Tuesday, 7 July 2009

Mono:The Monkey Doesn't Bite Anymore

I was told that Mono literally means monkey in Spanish. It is also the name of an the open source implementation of the CLI and associated technologies popularly known as Microsoft .NET. The Mono project was started by Miguel De Icaza who still leads the effort. Mono allows you to run programs written for the Microsoft .NET platform on Linux and Mac OSX. But the project has a good number of enemies in the open source world, I prefer to call them the anti-Mono people. Most of them think that it is dangerous to include an implementation of a technology originating from Microsoft into Linux distributions. They think Mono is a trap set by Microsoft to later on capture Mono infected Linux distributions through patent litigations. I must confess that I am partial on this issue and have taken a side a long time ago. I am for Mono and I believe I have outgrown my "Geek adolescence" in which bashing Microsoft is a virtue. Mono is no more a threat than other technologies that are part of many linux distributions e.g ntfs-3g, samba e.t.c. I now believe in creating good technology whenever possible. Some of us Mono supporters argue that the anti-Mono crowd should develop a better alternative to Mono instead of making a lot of noise. Well, there is no need for that now, big bad Microsoft will be applying the Community Promise patent licensing to both C# and the CLI. This was announced by Peter Galli and I quote him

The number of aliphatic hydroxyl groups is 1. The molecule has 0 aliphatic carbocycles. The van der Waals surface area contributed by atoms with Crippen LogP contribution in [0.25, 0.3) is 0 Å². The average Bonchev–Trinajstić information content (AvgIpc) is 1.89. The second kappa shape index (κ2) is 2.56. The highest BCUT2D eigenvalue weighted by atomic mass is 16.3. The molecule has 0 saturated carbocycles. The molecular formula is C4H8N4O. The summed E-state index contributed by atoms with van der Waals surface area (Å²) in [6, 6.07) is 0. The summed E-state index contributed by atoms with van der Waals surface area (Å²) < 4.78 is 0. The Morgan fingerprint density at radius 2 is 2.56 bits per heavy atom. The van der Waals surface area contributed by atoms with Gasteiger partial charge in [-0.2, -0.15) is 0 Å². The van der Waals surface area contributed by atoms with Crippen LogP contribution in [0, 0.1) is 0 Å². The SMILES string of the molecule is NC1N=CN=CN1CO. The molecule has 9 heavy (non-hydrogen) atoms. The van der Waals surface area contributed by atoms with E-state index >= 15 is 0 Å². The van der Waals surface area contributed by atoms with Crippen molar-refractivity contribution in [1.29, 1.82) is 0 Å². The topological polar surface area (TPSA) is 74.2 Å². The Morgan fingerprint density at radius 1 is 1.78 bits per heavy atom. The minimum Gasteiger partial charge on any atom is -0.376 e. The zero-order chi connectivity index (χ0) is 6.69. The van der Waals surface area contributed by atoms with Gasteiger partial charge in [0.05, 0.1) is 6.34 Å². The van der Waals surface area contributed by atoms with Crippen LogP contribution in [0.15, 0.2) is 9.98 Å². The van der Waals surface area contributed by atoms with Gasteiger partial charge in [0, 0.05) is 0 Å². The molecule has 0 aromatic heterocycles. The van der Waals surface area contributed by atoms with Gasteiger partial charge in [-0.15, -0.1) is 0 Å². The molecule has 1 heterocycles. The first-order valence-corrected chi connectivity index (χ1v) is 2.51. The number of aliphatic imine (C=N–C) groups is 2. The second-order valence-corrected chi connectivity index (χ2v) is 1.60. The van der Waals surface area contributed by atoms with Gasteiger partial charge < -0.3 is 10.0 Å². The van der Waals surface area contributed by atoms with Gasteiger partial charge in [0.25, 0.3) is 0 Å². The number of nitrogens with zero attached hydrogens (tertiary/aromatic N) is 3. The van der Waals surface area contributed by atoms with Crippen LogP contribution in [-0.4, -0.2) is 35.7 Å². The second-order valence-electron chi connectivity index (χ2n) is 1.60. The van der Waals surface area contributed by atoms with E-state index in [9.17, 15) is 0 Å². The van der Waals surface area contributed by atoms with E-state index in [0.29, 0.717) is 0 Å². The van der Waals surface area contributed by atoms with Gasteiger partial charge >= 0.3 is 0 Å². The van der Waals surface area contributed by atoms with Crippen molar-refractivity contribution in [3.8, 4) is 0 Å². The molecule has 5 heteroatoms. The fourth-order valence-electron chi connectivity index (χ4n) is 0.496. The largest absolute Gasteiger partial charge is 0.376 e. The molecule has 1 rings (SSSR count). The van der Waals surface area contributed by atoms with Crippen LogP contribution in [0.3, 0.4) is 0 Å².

"The Promise applies to developers, distributors, and users of Covered Implementations without regard to the development model that created the implementations, the type of copyright licenses under which it is distributed, or the associated business model. Under the Community Promise, Microsoft provides assurance that it will not assert its Necessary Claims against anyone who makes, uses, sells, offers for sale, imports, or distributes any Covered Implementation under any type of development or distribution model, including open-source licensing models such as the LGPL or GPL"

So if you still think Mono is dangerous on Linux, you really need some new arguments.

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